Saturday 20 January 2018

Sales double at Kerry hotels

The five-star Europe Hotel & Resort in Co Kerry
The five-star Europe Hotel & Resort in Co Kerry

Gordon Deegan

Revenues at a group that operates two five-star hotels in Co Kerry rose by 27pc to €17m last year.

However, hefty non-cash depreciation charges of €6.5m resulted in Killarney Hotels recording a pre-tax loss of €4.9m.

Killarney Hotels runs the award-winning five-star The Europe Hotel & Resort and the five-star 102-bedroom Dunloe Castle Hotel, along with the four-star Hotel Ard na Sidhe.

Accounts just filed by the Swiss-owned firm to the Companies Office show the group recorded a pre-tax loss of €4.9m last year. However, after recording a corporation tax credit of €4.6m the firm recorded a post-tax loss of €349,056.

Turnover at the group has increased by 100pc since 2011 when revenues of €8.49m were recorded. The directors' report for 2015 said they "consider the performance of the company to be unsatisfactory, although in line with expectation".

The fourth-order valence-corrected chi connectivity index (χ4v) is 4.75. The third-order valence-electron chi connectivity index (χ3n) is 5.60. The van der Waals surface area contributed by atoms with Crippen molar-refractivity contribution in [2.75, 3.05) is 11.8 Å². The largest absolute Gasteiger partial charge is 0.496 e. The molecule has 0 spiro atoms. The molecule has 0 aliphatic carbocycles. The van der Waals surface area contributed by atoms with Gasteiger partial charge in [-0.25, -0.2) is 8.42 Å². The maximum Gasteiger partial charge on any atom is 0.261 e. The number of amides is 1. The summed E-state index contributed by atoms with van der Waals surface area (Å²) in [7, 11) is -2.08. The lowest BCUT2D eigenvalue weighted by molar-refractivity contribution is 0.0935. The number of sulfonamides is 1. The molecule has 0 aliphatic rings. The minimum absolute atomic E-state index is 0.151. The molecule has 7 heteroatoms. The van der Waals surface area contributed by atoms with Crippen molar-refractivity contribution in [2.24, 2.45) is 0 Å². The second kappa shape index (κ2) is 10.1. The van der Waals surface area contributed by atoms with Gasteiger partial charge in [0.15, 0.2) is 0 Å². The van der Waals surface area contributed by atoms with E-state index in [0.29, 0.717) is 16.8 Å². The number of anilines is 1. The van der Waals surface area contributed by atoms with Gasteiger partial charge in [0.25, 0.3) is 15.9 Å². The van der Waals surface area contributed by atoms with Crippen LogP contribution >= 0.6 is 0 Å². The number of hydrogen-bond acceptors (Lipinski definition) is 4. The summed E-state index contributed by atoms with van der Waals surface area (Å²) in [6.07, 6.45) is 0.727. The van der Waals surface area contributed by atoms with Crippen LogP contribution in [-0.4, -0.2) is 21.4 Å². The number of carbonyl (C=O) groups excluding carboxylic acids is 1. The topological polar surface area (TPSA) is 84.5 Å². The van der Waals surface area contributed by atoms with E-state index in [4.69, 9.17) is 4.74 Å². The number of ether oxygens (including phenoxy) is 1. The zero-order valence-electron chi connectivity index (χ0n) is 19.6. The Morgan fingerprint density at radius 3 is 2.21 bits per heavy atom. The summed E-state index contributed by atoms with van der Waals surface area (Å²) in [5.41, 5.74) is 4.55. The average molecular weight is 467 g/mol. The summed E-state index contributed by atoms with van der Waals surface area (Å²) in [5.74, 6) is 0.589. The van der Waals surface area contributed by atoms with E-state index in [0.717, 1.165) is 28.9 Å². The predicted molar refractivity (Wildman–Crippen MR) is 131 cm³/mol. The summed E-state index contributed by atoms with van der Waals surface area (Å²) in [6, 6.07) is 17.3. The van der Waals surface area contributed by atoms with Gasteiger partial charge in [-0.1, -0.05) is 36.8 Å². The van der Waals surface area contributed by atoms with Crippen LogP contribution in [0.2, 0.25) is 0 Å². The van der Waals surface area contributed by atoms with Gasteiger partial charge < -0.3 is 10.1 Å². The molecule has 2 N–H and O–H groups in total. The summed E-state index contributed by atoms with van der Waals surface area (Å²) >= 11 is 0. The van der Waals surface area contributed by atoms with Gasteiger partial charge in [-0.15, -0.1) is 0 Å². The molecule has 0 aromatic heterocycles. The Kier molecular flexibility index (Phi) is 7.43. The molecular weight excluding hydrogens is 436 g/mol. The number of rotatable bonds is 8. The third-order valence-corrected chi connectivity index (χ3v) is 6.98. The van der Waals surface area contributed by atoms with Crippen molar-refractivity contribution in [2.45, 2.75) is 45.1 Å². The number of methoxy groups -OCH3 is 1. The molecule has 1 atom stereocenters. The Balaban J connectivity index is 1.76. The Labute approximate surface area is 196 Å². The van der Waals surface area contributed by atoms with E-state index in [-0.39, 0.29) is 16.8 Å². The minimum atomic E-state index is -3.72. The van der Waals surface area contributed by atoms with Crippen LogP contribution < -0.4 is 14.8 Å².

The directors said while Irish tourism enjoyed double-digit growth in 2015, the industry is going through change.

The directors stated: "It is more and more consumer-led and digital technologies are shifting the balance of power further towards the consumer. Killarney Hotels have to continue to evolve in order to compete in a digital world of increasing demanding international guests."

Remuneration for the directors, listed as Michael Brennan, Gerry Browne and Adrian Stehr, jumped to €552,443. This included €28,408 in pension contributions. The average numbers employed by the group increased from 151 to 175.

The directors stated that although the company made a loss of €349,056m, the directors have continued to prepare the statements on a going concern basis as they have received assurances from the company's parent, Library Hotels AG.

The firm's shareholder funds at the end of last year totalled €9m.

The figures show that the group generated €16.6m of its revenues through its hotels and €407,020 through the operation of a 200-acre farm.

Irish Independent

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